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Jaguars @ Redskins: How the Jags defended the Eagles running game

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The Jags put up a good effort against the Eagles in week one, but ultimately came up short against one of the more potent offenses in the league. How did they tackle the Eagles running game and what clues could this give the Redskins ahead of their week 2 matchup.

Eric Hartline-USA TODAY Sports

The Eagles have an excellent running game, that mixes in some inside and outside zone. The Redskins utilise a lot of zone running, therefore I wanted to take a look at how the Jags defended this in their matchup last week - particularly in the first half before the Jags defense were worn down by the Eagles no huddle.

The Jags were successful against the Eagles inside and outside zone repeatedly in the first half of their matchup last week.  They accomplished this by recognising the possibilities from the Eagles formation. If an outside zone was in the cards the Jags would spread their defensive line out and have their defensive ends play wide 9 technique.  Their responsibility in the run game was to seal the edges of the Eagles zone running game and stop McCoy getting outside.

Let's look at an example...

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In this screenshot Jags #91 Chris Clemons is the DE on the right, and is split out wide from the defensive line in a 9 technique.  The play will ultimately come to his side, but since the Eagles are in the pistol (a recent addition to the Eagles offense this year to enable them to run in either direction), we also have the strong side linebacker (LaRoy Reynolds) on the other side mirroring this alignment.

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After the snap the Eagles line confirm the Jags suspicions of an outside zone to the offense's left.  The Eagles line all kick out that way and begin to try and set the edge as per a standard outside zone.

Clemons (#91) does a great job as he disengages Eagles Pro Bowl left tackle Jason Peters, freeing himself up to get upfield and make a play on the edge. McCoy has been taught to look at this as the key to his running lane.  If the DE is kept inside the helmet of the LT then he pushes it outside.  In this instance it is blatantly clear to McCoy that the edge is not where he wants to be...

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McCoy has to stop and push this run either down the middle (which he doesn't like the look of) or cut it all the way back outside.  He chooses the latter option, and makes a play that only a few backs in the league can do, making a few defenders whiff before picking up 9 yards on what was a very well defended play by the Jags. Clemons did this repeatedly against this play design, and consistently stopped the outside zone for the Eagles. It all came from his original alignment out wide, which gave him the head start on the left tackle to seal the edge.

Let's look at the inside zone now, and this is more relevant to the Redskins as this is the bread and butter of our running game.

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Look at the difference in alignment from the Jags. This is based on the Eagles formation - McCoy is lined up to the side of Foles. Since they know a run to the Eagles right is unlikely - despite having a tight end on that side - the strong side linebacker backs off the line and gets ready to help pick up a tackle when the play tries to break through the middle.  Also note that Clemons is still lined up out wide, as there is still a possibility that the Eagles run an outside zone here.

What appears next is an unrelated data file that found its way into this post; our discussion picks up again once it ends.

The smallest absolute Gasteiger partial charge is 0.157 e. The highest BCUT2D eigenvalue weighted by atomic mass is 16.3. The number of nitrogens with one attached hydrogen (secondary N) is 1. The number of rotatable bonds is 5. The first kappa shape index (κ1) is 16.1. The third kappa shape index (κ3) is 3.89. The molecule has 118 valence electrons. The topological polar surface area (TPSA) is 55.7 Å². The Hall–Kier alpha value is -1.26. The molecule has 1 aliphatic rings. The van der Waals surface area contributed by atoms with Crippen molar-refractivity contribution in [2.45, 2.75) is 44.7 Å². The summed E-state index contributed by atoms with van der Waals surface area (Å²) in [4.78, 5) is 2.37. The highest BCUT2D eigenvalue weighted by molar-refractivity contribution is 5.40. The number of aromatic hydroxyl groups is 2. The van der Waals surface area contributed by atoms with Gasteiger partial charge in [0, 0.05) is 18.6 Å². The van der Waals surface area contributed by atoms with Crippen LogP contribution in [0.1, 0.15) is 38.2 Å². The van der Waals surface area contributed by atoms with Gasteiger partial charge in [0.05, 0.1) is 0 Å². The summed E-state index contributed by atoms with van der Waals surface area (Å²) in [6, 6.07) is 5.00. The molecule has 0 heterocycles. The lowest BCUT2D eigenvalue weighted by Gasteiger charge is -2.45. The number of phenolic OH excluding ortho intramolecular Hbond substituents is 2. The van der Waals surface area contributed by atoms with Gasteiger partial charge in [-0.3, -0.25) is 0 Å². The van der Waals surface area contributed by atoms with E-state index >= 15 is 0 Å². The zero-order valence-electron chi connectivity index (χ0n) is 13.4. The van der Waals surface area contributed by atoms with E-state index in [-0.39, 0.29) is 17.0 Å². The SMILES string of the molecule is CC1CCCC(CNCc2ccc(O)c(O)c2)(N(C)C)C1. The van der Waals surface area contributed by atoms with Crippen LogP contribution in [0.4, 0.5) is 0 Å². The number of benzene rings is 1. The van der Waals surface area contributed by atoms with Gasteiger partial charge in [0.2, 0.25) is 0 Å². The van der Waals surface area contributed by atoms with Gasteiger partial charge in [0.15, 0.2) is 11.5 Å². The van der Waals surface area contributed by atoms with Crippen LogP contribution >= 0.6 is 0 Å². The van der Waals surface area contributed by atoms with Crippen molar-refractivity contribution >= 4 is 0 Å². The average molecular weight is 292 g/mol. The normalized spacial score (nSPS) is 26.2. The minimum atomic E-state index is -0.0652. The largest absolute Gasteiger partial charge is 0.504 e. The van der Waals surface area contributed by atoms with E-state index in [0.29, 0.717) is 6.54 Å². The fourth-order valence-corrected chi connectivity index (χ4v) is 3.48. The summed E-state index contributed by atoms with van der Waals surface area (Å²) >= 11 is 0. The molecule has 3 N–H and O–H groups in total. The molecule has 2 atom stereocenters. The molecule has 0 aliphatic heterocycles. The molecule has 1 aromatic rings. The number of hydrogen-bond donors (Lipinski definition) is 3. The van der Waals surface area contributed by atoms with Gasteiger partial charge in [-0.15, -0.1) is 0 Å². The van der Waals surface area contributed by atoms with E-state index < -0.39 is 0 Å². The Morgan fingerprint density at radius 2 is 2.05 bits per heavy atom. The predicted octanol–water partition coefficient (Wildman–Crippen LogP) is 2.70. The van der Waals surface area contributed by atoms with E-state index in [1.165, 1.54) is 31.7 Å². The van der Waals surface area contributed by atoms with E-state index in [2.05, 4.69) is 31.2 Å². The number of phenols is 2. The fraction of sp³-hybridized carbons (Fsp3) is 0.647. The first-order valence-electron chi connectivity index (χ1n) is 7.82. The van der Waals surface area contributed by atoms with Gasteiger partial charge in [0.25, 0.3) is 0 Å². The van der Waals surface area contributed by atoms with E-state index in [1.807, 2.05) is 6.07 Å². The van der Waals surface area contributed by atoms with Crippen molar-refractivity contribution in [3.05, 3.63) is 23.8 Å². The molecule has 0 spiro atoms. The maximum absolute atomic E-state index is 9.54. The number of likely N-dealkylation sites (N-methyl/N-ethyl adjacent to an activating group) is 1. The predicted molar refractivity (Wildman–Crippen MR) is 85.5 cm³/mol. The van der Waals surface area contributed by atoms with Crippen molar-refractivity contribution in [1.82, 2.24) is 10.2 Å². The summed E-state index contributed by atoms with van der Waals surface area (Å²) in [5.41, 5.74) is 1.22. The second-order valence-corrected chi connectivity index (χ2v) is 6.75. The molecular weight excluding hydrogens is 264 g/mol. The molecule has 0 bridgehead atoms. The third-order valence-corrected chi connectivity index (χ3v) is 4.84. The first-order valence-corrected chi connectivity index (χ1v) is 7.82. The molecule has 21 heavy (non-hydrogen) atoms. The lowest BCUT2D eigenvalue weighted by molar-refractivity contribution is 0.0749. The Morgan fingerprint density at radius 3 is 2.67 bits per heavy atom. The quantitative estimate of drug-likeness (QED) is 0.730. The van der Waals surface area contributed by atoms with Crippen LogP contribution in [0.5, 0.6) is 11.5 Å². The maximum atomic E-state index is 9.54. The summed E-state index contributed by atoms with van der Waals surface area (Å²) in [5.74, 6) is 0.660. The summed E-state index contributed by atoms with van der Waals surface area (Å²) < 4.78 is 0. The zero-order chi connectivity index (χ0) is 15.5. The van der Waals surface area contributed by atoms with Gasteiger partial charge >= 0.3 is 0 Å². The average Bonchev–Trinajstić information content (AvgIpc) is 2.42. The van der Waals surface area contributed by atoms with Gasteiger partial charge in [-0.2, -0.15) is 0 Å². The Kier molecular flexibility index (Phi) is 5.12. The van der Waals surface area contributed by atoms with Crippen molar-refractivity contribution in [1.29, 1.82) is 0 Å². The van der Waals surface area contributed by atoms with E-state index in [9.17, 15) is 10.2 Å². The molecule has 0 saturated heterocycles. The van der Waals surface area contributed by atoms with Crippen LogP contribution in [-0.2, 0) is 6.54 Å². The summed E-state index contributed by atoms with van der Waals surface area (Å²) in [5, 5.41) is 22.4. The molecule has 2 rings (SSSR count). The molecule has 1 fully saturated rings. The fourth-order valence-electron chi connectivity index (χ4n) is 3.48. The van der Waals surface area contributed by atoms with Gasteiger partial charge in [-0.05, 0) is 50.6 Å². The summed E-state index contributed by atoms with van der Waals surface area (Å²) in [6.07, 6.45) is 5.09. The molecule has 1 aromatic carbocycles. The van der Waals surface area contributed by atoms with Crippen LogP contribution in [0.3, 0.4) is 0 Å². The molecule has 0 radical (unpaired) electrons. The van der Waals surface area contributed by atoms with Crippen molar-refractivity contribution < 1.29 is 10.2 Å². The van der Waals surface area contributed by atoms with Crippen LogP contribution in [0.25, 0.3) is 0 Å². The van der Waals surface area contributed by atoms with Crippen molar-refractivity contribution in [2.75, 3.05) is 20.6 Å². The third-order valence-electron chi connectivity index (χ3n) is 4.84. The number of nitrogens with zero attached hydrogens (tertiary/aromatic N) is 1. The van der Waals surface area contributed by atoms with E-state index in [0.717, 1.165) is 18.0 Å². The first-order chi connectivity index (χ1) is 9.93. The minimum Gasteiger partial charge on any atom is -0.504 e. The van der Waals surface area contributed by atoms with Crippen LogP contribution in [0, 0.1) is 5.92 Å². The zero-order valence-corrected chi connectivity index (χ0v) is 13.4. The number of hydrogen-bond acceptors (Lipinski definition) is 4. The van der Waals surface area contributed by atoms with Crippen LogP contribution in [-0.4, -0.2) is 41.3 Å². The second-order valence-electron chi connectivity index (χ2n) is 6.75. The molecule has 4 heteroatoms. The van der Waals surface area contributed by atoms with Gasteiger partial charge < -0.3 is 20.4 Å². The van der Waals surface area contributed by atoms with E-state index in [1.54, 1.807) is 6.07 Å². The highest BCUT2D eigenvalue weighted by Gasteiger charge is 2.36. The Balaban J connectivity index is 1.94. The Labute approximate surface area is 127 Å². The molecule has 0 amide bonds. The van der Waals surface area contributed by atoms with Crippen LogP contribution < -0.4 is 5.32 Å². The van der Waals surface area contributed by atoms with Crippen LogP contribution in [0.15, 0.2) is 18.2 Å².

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After the handoff, you can see the Eagles line trying to move onto their second level blocks and create an inside running lane for McCoy. LaRoy Reynolds (#56) is cautious from the threat of a read option or cutback on the play so holds his ground.  From this screen shot you would expect this play to be a success for the Eagles, as the two linemen should move on to block the linebackers and create a huge hole for McCoy.

However it doesn't develop fast enough as the Jags defensive linemen continue to maintain two blockers. Also look again at Clemons on the right end position, again pushing Peters back and cutting off any chance of an outside move by McCoy.

This play was forced to go inside.  The Jags shed their blocks easily and McCoy was tackled inside for a short gain.  The Redskins linemen will have to do a better job than this getting onto their second blocks and freeing up lanes for Morris and Helu.

It can be done though.  Sproles reeled off a 49 yard touchdown in this game with a simple inside zone run up the middle.  This play does have a huge disclaimer on it though as the Eagles caught the Jaguars out with a quick snap.  Look at this confusion seconds before the snap...

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It is not surprising seeing the above that this play works perfectly for the Eagles.  The Center has a free run up to the second level to block one of the linebackers, while the other linebacker runs straight into the block from the RG.  Sproles takes it to the house without being touched.

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The Redskins will need to establish their running game quickly and efficiently in this tough matchup, and personally I believe they have the offensive line to do it. Yes, the line takes some heavy bashing for their pass protection, and rightly so, but they are one of the better run blocking groups in the league.

Take note of the Jaguars line and their positioning during the game to see how they take away the outside zone and force the run down the middle.

Either way this will be a key battle in the game as the Redskins attempt to draw more Jags defenders into the box and open up the passing game for it's talented receivers.